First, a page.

1. What are your suggestions for the long-term financing of Huntington's government?
Complete audit of the city’s finances, and a system like WVCheckbook to give residents better information. No tax incentives(or as I like to call them bribes) for new businesses that do not also apply to existing businesses, even if they have no competition. Then we start the budget from ZERO every year.
We need the ability to pay the city’s fees and fines, all online like every other biller or company we are used to working with. That would go a long way in letting business know they won’t need to hire a whole other person just to file all the paperwork. The user fee and other nickel and dime schemes are too little too late to prop up the city government if we drive every prospective business and resident away.
2. What are the most important problems in your district (or city for mayor and at-large council candidates)?
My neighborhood association group doesn’t have a specific person in the police, fire, or public works department to hear feedback or commentary on what's happening in the area. The communication gap in this city is so large that I can’t remember the last time my councilman even came to a Gallaher Village Neighborhood Association meeting or any of the groups that recently merged to make that new group.
My district is heavily residential, and it only seems like the police or city code enforcement make rounds to harass for the most minimal infractions while we all know what is being dealt and who’s doing it.
The 25705 post office is across from Marcum Terrace, which isn’t itself a negative, but it isn’t convenient for those who drive there or those who even walk around there mostly because THE SIDEWALK IS DESTROYED. The post office is the federal government but those streets and sidewalks are the city's responsibility.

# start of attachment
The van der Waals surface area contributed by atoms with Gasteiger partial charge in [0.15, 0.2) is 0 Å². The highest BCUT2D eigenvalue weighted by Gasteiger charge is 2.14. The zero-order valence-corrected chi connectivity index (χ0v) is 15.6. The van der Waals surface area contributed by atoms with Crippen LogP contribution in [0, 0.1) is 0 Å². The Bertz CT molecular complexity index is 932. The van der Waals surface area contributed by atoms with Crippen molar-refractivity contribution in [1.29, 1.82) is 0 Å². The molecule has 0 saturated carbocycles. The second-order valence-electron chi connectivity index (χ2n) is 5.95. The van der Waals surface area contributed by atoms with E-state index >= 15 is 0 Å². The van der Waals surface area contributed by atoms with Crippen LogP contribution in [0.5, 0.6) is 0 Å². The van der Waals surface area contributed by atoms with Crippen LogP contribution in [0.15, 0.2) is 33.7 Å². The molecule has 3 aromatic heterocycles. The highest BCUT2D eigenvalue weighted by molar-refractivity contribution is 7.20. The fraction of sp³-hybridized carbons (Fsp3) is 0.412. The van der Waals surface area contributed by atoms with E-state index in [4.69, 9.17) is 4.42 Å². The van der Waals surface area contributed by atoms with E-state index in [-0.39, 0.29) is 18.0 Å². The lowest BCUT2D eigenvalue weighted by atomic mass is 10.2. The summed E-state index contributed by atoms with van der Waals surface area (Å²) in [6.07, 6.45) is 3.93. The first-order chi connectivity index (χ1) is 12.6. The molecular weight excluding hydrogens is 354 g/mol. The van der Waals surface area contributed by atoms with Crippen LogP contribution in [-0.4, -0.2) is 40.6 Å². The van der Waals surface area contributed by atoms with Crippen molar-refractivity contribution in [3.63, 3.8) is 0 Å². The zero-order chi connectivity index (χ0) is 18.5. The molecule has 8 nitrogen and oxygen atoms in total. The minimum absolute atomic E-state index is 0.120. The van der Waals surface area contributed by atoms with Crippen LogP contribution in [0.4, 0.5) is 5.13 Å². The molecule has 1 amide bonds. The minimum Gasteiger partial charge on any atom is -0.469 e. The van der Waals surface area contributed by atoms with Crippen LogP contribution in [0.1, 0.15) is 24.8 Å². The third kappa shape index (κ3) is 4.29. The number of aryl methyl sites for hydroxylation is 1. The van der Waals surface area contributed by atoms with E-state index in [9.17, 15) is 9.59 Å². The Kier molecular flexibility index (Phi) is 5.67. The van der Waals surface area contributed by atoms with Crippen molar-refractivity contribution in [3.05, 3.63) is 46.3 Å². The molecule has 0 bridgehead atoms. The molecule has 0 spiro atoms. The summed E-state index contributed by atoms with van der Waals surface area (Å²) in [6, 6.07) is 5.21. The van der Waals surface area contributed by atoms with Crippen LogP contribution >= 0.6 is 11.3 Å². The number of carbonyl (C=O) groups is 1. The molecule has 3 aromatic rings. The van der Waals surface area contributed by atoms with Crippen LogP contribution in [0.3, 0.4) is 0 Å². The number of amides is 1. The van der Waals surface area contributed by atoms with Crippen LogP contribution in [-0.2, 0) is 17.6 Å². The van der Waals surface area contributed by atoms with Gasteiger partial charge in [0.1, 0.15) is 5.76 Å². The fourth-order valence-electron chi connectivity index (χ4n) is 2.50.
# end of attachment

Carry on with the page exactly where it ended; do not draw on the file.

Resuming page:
3. Should the city bring back a curbside recycling program? If so, should it be funded with a levy vote or by expanding the county's program?
The trash pickup is the one city service I have heard no complaints about, and if we got that kind of service for recyclables I wouldn't have any issue with implementing. All efforts on this front should be made in conjunction with the county.
4. What more needs to be done to encourage new housing construction in the city?
Many professionals commute from outside of the city, where the crime problems are virtually nonexistent compared to Huntington. With that in mind, new housing construction trends follow the “wanting to actually live in Huntington” trends.
We don’t necessarily need new houses to meet all the types of housing demand. The availability of affordable houses is an issue because many older but otherwise fine homes have not been bought and sold over the years, getting renovated in the process and becoming more modernized. When they are left sitting for years, the routine maintenance items go undone, they become dilapidated. This leads to houses even investors won't touch when they go to tax sale, leaving the taxpayer to pick up the demolition tab
5. How would you continue to fight the opioid epidemic? Do you support the harm reduction program?
We should get our act together and integrate cannabis into our medical system, Putnam county just voted to make some strides in that direction.
I do not support the harm reduction program. We pass a health department levy to “support local restaurants” by eliminating fees for inspection, then our streets will get littered with needles from these out-of-town MF’s and people aren’t even fully detoxed before they get released from custody.
People’s aperture when they look at users either puts the addicts in a pit or on a pedestal. It's either “They deserve it, Shoot your local heroin dealer” or “They have an illness, that’s someone’s family member” Neither of which actually solves much. Like most other issues in this city, this is a symptom of larger problems the government can’t solve and usually makes worse: economic opportunity, family traumas, etc.
6. What more could be done to help tear down dilapidated houses?
My district has dilapidated homes like the rest of the city. The process of demolishing them is ineffective and the reports of them being torn down always seem to include local politicians' names along with how many have been demolished under a certain administration.